Canadian Passport Applications require specific forms, documentation, and fees. Applicants must provide proof of citizenship, identity, and photos meeting strict criteria. Forms are available online or from Service Canada offices. Applications can be submitted by mail or in person. Processing times vary, with expedited options available for an additional fee.

  • IRCC Processing Time:

    Passport Refusals

    Canadian Passport refusals occur when applicants fail to meet eligibility requirements. Reasons for refusal include incomplete applications, insufficient documentation, identity concerns, criminality, or outstanding child support payments. Applicants can appeal refusals through judicial review or seek assistance from Members of Parliament. Passport refusals aim to maintain security and integrity in passport issuance.

  • In 2021, over 9 in 10 people living in Canada (91.2%) were Canadian citizens, either by birth or by naturalization. About four in five eligible immigrants (80.7%) were Canadian citizens.

  • IRCC Processing Time:

    Criminal Inadmissibility

    This pertains to individuals who have committed or been convicted of criminal offenses inside or outside of Canada. Depending on the severity of the offense, applicants may be deemed inadmissible. Options for overcoming criminal inadmissibility include rehabilitation, temporary resident permits, or criminal rehabilitation.

  • IRCC Processing Time:

    Financial Inadmissibility

    Financial inadmissibility in Canadian immigration pertains to individuals who may be unable to support themselves or their dependents financially upon entry. Applicants must demonstrate adequate funds for settlement and may face refusal if they're deemed likely to rely on government assistance, posing a burden to Canada's social services.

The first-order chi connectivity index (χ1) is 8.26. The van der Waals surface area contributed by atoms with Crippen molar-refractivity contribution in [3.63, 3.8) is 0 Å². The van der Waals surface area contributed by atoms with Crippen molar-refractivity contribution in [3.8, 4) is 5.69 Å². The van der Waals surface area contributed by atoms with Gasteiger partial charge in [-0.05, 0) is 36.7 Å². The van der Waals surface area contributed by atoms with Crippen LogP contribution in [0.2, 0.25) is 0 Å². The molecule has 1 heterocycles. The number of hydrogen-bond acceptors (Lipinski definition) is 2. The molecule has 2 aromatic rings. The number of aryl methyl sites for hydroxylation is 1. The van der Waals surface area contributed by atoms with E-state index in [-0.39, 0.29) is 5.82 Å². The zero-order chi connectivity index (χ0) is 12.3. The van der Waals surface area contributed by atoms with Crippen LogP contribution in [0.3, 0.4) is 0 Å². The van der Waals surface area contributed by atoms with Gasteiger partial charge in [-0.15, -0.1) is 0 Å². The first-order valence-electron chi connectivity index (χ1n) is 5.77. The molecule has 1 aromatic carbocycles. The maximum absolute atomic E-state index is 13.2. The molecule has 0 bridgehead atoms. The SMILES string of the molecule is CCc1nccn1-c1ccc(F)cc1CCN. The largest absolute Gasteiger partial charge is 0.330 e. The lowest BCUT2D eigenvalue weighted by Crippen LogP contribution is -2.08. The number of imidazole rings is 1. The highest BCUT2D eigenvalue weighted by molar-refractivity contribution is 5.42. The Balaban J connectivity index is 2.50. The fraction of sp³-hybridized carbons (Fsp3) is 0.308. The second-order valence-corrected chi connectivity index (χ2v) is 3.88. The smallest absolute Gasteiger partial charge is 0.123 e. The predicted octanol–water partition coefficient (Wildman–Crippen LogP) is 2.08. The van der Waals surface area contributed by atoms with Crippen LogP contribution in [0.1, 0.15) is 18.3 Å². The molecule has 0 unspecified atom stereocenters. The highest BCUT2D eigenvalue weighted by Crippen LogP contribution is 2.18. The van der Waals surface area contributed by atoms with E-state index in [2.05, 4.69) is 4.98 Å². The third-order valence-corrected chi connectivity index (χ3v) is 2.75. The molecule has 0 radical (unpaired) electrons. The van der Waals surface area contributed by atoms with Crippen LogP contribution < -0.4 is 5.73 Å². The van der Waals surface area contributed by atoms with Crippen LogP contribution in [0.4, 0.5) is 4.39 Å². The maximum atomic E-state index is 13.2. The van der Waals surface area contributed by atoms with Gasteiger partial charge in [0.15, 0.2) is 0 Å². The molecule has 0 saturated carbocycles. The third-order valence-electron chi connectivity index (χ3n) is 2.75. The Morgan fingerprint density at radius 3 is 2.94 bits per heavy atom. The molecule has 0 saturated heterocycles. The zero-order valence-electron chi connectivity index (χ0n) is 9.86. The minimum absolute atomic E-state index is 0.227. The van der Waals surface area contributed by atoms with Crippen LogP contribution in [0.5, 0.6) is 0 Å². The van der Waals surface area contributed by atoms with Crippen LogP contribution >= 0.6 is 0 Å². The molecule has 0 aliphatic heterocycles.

• IRCC Processing Time:

    Medical Inadmissibility

    Individuals may be deemed medically inadmissible if their health condition is deemed to pose a danger to public health or safety, or if it would cause excessive demand on Canada’s health or social services. Applicants can overcome medical inadmissibility by demonstrating that their condition will not pose a significant burden on Canada’s resources or by…

  • IRCC Processing Time:


    Canadian Immigration Law stipulates that individuals may be deemed inadmissible due to misrepresentation. This occurs if they provide false information or withhold relevant details in their immigration applications, documents, or interviews. Such misrepresentation can result in serious consequences, including refusal of entry or deportation from Canada.

  • IRCC Processing Time:

    Security Inadmissibility

    Canadian immigration security inadmissibility involves assessing individuals' backgrounds for potential risks to national security. Factors such as criminal history, terrorism involvement, espionage, or human rights violations can lead to inadmissibility. Immigration authorities use thorough screenings to ensure the safety and integrity of Canada's borders and citizens.

  • We combine our Canadian Immigration expertise with other services to deliver on your unique vision.

    Common Q&A on various immigration topics

    • What are the most popular immigration pathways for individuals looking to move to Canada? The most popular immigration pathways include the Express Entry system, Provincial Nominee Programs (PNPs), Family Sponsorship, Study Permits leading to Post-Graduation Work Permits, and the Temporary Foreign Worker Program.